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Wednesday, 5 December, 2001, 16:23 GMT
Will tourists flock to Italy?
Tour guides hope the euro will boost business
Tour guides hope the euro will boost business
by Frances Kennedy in Rome

With visitor numbers in a nose dive after September 11th, Italy's tourist industry is hoping that the new single currency will prompt a burst of intra-continental travel to pull it out of crisis.

Cancelled tours, empty hotel rooms and near-empty aircraft have led to appeals for government funding to avoid redundancies and businesses going under.

The hope is that with the new unfamiliar money jingling in their pockets, European visitors will holiday closer to home and learn to spend like the Americans.

Business has been down by up to 50% since September
Business for guides like Tito Mauro has been down by 50% since September
Freelance tour guide Tito Mauro is full of hope.

"I'm hoping that the arrival of the euro will achieve what I have been hoping for years; turn Italy into the equivalent for the EU of California or Florida for the United States, the area everyone chooses for holidays because it has so much to offer," he says.

His words are echoed by Pier Giorgio Togni, director general of the Italian Tourism Office (ENIT), who says bookings for mountain holidays around Christmas are up 20%.

"The arrival of the Euro creates a single market of 300 million people who no longer have to overcome that psychological, not to mention financial, hurdle of changing currencies.

"I have worked in our offices abroad and many of the requests for information were about exchange rates, currencies, whether it was better to take travellers cheques or cash.

"Former French president Giscard D'Estaing once calculated that a German travelling by car to Italy used up to twenty or thirty percent of his budget paying interest to banks, because he or she had to change into schilling, francs and lire and back again. That will be a thing of the past," he added.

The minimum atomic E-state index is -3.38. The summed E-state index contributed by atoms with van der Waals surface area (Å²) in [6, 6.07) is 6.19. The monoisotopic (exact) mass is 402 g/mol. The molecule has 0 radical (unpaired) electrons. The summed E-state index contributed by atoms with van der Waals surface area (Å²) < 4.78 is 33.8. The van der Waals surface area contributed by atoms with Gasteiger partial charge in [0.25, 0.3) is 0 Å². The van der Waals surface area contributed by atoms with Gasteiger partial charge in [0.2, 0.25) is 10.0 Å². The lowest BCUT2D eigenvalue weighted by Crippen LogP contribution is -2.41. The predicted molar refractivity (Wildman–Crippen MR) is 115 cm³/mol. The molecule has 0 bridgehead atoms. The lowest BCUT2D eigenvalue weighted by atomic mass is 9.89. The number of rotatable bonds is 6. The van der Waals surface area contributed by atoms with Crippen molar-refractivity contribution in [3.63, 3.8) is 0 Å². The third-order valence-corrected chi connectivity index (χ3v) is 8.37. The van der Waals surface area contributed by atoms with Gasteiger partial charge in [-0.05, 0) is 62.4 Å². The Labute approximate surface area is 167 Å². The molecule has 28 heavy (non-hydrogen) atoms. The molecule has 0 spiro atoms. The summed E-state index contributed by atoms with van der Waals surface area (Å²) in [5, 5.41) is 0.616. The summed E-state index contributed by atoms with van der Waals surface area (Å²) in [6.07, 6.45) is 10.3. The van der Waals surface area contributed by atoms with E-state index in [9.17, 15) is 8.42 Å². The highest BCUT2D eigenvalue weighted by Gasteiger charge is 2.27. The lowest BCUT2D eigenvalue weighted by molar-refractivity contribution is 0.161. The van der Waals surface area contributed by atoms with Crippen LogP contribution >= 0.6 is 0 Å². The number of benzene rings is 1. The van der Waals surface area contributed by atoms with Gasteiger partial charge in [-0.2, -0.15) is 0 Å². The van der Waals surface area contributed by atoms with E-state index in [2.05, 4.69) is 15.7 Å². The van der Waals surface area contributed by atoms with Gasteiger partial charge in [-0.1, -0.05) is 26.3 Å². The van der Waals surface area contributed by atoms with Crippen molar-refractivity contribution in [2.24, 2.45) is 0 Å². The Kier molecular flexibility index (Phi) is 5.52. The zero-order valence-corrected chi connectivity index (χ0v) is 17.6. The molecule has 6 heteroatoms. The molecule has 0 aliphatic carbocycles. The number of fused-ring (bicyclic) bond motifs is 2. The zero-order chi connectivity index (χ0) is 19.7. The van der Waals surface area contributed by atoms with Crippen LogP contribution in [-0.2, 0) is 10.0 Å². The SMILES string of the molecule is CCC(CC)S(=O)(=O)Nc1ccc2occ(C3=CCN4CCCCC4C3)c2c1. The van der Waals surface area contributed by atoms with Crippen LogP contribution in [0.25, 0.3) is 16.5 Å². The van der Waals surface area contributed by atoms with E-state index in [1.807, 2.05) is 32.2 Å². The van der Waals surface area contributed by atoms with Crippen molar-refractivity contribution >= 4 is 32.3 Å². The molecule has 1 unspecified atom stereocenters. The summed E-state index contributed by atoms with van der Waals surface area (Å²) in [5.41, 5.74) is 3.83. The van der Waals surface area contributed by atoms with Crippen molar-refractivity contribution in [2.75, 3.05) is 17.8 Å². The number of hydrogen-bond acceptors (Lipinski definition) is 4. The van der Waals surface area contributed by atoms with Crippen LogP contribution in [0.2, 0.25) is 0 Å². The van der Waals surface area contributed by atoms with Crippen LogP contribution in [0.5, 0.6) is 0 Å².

Price comparisons

However not everyone is so sure.

Adiconsum, a consumer watchdog, warns that Europeans and people from outside will now be able to assess clearly whether the three day package in Paris is a better deal than the one in Florence and Italy may not always come off best.

"Being able to compare prices will not only empower the traveller, but we hope it will stimulate competition," said Adiconsum director general Paolo Landi.

"It may even be an incentive to operators to lower their prices slightly. That could also compensate in some ways for the risk that rounding up leads to hidden prices rises," he added.

Many Italian businesses have signed a pact not to alter their price lists to avoid inflation but some consumer groups warn that the temptation of using the changeover to boost the cost of a gondola ride or a bus trip may be too strong.

They are also concerned about how well prepared the service sector is.

Taxi meters

In October the bulk of Rome's 6,000 taxis had not yet had their meters updated to calculate in Euro and many restaurants and bars were still struggling with new software.

The most obvious losers will be the change bureaux.

The major operators, such as Thomas Cook, for whom money changing is just a segment of their overall travel offer can compensate but smaller independent operators will face tough times.

Border towns such as Ventimiglia or Domodossola are also likely to feel the squeeze.

Tourist tax

Ironically, a proposal to introduce a "tourist tax", to the tune of two Euros a head has recently resurfaced in the Italian Senate.

The idea is to help city councils like Venice, Florence and Rome cover the costs of services more frequently used by tourists than rate-paying locals.

However the idea, often floated in the past, has been criticised as not resolving the problem and alienating travellers.

The Hoteliers Association is fiercely opposed to the idea, saying the collection costs would absorb most of the revenue and it would penalise operators.

They also say even suggesting it is inappropriate when in October hotel occupation in main tourist cities was down by as much as fifty percent.

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